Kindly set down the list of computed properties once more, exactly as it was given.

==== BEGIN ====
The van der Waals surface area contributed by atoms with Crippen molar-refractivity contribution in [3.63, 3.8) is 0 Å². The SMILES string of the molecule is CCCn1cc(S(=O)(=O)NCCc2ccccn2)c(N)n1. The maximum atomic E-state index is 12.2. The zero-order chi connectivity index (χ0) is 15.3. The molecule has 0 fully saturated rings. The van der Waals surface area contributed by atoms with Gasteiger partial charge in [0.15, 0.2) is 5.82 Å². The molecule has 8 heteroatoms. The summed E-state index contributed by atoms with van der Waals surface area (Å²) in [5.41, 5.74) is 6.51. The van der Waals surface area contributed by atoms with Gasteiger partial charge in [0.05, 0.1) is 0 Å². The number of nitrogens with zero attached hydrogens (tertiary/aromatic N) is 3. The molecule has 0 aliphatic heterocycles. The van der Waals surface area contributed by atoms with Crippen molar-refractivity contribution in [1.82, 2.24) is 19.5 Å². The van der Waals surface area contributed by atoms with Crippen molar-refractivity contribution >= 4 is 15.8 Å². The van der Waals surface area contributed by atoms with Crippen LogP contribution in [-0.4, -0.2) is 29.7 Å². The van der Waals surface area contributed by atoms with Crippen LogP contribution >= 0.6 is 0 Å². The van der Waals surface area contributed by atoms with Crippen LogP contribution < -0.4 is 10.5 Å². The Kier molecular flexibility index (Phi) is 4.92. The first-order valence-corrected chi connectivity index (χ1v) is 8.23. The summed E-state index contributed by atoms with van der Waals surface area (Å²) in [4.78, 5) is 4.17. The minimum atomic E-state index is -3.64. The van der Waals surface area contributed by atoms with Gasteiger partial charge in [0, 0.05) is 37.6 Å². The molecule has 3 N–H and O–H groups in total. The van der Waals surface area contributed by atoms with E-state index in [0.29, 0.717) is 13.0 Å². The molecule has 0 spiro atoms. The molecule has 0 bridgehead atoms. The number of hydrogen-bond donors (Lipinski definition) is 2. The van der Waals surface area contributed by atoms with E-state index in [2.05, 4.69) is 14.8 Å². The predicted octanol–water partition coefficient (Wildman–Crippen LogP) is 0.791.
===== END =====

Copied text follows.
The van der Waals surface area contributed by atoms with Crippen molar-refractivity contribution in [3.63, 3.8) is 0 Å². The SMILES string of the molecule is CCCn1cc(S(=O)(=O)NCCc2ccccn2)c(N)n1. The maximum atomic E-state index is 12.2. The zero-order chi connectivity index (χ0) is 15.3. The molecule has 0 fully saturated rings. The van der Waals surface area contributed by atoms with Gasteiger partial charge in [0.15, 0.2) is 5.82 Å². The molecule has 8 heteroatoms. The summed E-state index contributed by atoms with van der Waals surface area (Å²) in [5.41, 5.74) is 6.51. The van der Waals surface area contributed by atoms with Gasteiger partial charge in [0.05, 0.1) is 0 Å². The number of nitrogens with zero attached hydrogens (tertiary/aromatic N) is 3. The molecule has 0 aliphatic heterocycles. The van der Waals surface area contributed by atoms with Crippen molar-refractivity contribution in [1.82, 2.24) is 19.5 Å². The van der Waals surface area contributed by atoms with Crippen molar-refractivity contribution >= 4 is 15.8 Å². The van der Waals surface area contributed by atoms with Crippen LogP contribution in [-0.4, -0.2) is 29.7 Å². The van der Waals surface area contributed by atoms with Crippen LogP contribution >= 0.6 is 0 Å². The van der Waals surface area contributed by atoms with Crippen LogP contribution < -0.4 is 10.5 Å². The Kier molecular flexibility index (Phi) is 4.92. The first-order valence-corrected chi connectivity index (χ1v) is 8.23. The summed E-state index contributed by atoms with van der Waals surface area (Å²) in [4.78, 5) is 4.17. The minimum atomic E-state index is -3.64. The van der Waals surface area contributed by atoms with Gasteiger partial charge in [0, 0.05) is 37.6 Å². The molecule has 3 N–H and O–H groups in total. The van der Waals surface area contributed by atoms with E-state index in [0.29, 0.717) is 13.0 Å². The molecule has 0 spiro atoms. The molecule has 0 bridgehead atoms. The number of hydrogen-bond donors (Lipinski definition) is 2. The van der Waals surface area contributed by atoms with E-state index in [2.05, 4.69) is 14.8 Å². The predicted octanol–water partition coefficient (Wildman–Crippen LogP) is 0.791.